Commonwealth v. St. Louis (Lawyers Weekly No. 10-203-15)
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COMMONWEALTH vs. RICHARD J. ST. LOUIS.
Berkshire. September 8, 2015. – December 23, 2015.
Present: Gants, C.J., Spina, Cordy, Botsford, Duffly, Lenk, & Hines, JJ.
Indecent Assault and Battery on a Person with an Intellectual Disability. Indecent Assault and Battery on a Retarded Person. Indecent Exposure. Intellectually Disabled Person. Mentally Retarded Person. Constitutional Law, Vagueness of statute, Assistance of counsel, Ex post facto law. Due Process of Law, Vagueness of statute. Practice, Criminal, Instructions to jury, Required finding, New trial, Assistance of counsel. Consent.
Indictments found and returned in the Superior Court Department on October 24, 2011.
The cases were tried before John A. Agostini, J., and a motion for a new trial was considered by him.
The Supreme Judicial Court on its own initiative transferred the case from the Appeals Court.
Michael J. Hickson for the defendant.
John P. Bossé, Special Assistant District Attorney, for the Commonwealth.
SPINA, J. In this case, we are asked to examine whether the term “intellectual disability” in G. L. c. 265, § 13F (indecent assault and battery on a person with an intellectual disability), renders the statute unconstitutionally vague. On the effective date of November 2, 2010, the Legislature amended the statute substituting the term “mentally retarded person” with “person with an intellectual disability” as well as the words “be mentally retarded” with “have an intellectual disability.” St. 2010, c. 239, §§ 71-72. These amendments were part of a broad legislative scheme that purged the term “mentally retarded” from the General Laws. St. 2010, c. 239 (“An Act eliminating the word ‘retardation’ from the General Laws”). As a result, G. L. c. 265, § 13F, now states: “Whoever commits an indecent assault and battery on a person with an intellectual disability knowing such person to have an intellectual disability shall . . . be punished . . . .” The term “intellectual disability” is not defined by the statute.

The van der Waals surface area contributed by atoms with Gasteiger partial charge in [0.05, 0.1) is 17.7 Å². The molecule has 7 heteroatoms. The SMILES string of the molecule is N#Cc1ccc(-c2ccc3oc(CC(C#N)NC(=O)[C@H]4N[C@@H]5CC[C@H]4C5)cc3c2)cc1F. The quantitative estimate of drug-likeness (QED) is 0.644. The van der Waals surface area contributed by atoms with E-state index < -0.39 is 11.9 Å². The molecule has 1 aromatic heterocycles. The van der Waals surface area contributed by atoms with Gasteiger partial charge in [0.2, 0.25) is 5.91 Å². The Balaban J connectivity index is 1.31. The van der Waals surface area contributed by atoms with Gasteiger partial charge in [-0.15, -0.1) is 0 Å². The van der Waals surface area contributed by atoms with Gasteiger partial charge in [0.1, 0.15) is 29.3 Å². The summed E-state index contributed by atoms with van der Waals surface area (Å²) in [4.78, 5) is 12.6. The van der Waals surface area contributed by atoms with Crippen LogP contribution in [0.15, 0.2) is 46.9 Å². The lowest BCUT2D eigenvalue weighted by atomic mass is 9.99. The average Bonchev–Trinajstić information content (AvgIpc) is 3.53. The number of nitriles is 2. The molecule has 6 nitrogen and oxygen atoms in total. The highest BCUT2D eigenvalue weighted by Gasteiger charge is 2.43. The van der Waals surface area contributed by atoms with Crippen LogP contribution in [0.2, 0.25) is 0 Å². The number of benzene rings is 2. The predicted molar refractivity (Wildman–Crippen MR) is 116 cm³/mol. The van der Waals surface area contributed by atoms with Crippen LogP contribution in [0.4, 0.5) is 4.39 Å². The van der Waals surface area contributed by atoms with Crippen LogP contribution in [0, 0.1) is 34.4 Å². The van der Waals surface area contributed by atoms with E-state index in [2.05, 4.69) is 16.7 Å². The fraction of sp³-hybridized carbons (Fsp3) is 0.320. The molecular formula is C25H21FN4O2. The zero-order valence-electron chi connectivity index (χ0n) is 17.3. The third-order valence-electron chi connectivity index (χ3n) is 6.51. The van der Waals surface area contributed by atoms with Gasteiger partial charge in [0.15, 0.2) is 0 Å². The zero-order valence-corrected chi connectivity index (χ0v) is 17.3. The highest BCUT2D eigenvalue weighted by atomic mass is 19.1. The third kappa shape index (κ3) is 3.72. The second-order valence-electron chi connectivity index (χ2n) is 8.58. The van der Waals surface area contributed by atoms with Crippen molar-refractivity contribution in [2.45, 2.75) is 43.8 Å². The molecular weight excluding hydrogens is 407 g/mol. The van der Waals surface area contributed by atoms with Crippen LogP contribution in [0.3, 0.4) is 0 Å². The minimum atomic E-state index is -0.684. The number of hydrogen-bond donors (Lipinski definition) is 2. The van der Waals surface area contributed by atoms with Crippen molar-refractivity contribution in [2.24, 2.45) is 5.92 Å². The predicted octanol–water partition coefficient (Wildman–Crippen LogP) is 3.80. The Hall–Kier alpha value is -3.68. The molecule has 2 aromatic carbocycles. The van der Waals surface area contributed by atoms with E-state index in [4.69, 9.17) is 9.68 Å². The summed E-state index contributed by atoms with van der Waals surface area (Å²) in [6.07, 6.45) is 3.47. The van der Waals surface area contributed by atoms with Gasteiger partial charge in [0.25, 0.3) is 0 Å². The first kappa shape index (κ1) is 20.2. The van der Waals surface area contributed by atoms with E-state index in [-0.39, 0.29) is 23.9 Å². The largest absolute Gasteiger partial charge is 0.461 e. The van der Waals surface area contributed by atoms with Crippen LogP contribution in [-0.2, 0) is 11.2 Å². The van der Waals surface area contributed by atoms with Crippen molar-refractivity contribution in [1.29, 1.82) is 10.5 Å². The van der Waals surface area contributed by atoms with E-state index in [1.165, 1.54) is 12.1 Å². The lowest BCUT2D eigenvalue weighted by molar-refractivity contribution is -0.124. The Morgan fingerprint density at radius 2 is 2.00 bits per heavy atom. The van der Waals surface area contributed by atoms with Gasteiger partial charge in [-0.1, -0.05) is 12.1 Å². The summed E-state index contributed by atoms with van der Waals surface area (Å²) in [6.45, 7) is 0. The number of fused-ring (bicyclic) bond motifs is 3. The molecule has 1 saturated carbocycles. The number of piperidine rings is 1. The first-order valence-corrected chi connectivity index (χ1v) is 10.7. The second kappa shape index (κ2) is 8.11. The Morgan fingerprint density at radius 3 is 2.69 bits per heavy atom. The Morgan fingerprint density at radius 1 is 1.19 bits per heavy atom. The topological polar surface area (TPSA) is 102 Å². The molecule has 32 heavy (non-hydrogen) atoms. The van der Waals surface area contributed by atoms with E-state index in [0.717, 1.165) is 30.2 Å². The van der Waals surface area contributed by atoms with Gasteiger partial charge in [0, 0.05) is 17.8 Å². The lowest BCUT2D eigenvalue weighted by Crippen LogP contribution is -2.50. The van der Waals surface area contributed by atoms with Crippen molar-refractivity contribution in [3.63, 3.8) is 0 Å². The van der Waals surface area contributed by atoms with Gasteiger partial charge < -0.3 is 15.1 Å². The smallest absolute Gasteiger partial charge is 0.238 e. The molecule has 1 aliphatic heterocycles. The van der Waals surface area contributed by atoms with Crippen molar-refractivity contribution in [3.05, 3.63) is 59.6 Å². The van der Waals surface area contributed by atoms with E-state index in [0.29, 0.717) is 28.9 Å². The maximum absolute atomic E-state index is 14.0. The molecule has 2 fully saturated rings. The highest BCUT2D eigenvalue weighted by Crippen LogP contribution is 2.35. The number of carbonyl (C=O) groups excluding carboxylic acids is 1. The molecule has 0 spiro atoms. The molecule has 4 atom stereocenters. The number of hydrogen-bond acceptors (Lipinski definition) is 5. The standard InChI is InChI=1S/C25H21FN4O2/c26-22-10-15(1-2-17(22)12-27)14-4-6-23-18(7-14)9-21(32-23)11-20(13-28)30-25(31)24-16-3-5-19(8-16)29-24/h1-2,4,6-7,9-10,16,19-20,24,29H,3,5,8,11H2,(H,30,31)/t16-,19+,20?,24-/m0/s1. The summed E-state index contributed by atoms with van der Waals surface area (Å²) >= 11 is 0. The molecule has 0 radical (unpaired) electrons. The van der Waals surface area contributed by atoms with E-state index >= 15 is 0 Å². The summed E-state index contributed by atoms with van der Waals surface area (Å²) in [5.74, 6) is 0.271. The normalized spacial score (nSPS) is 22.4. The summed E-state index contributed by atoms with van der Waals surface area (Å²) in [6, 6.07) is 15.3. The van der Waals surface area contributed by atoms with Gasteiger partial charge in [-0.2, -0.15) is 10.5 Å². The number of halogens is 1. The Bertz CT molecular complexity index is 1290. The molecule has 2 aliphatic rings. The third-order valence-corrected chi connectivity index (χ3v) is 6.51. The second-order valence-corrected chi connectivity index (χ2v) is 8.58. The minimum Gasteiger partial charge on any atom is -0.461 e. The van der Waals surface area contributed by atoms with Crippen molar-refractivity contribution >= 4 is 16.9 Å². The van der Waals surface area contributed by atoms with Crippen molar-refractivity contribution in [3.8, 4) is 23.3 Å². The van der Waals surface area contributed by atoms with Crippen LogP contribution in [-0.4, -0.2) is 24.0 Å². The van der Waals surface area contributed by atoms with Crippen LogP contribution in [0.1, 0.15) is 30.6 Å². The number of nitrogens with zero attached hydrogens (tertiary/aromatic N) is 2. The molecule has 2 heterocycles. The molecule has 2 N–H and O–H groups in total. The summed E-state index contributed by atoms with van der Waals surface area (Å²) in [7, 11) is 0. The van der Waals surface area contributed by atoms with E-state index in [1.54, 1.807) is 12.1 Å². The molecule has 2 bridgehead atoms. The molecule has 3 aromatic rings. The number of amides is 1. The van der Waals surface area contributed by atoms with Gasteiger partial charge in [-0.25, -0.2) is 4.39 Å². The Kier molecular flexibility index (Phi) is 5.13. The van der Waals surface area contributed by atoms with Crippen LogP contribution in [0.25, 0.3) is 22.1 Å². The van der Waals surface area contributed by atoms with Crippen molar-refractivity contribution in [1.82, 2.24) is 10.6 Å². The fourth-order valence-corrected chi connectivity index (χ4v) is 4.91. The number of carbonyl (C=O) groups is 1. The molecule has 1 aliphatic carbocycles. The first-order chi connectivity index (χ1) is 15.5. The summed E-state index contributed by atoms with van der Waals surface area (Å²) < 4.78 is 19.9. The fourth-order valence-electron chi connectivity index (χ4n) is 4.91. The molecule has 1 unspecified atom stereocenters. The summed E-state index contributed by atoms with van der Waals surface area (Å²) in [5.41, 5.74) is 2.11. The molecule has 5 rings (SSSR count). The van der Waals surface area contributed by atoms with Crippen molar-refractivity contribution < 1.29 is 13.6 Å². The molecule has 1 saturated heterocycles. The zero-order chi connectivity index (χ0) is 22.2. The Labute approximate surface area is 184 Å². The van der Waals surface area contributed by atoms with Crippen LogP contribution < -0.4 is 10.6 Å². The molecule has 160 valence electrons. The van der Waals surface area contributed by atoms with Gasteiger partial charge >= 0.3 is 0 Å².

The defendant was convicted on four indictments alleging indecent assault and battery on a person with an intellectual disability, one indictment alleging indecent exposure, and one indictment alleging accosting or annoying a person of the opposite sex. The crimes were alleged to have occurred between on or about January 1, 2008, which was before the effective date of the statutory amendments, and on or about September 16, 2011.
At the close of the Commonwealth’s evidence, the defendant moved for required findings of not guilty on all charges. A judge in the Superior Court entered a required finding of not guilty on an indictment alleging intimidation of a witness but denied the motion as to the remaining charges.
At the close of all the evidence, the defendant renewed his motion for required findings of not guilty on the remaining charges, which was denied. Appellate proceedings were stayed to allow the defendant to file postconviction motions. The defendant filed postconviction motions for a new trial under Mass. R. Crim. P. 30 (b), as appearing in 435 Mass. 1501 (2001), and for a required finding of not guilty under Mass. R. Crim. P. 25 (b) (2), as amended, 420 Mass. 1502 (1995), both of which were denied by the trial judge. The defendant appealed from the denial of his postconviction motions. The Appeals Court consolidated the two appeals. We transferred the case to this court on our own motion.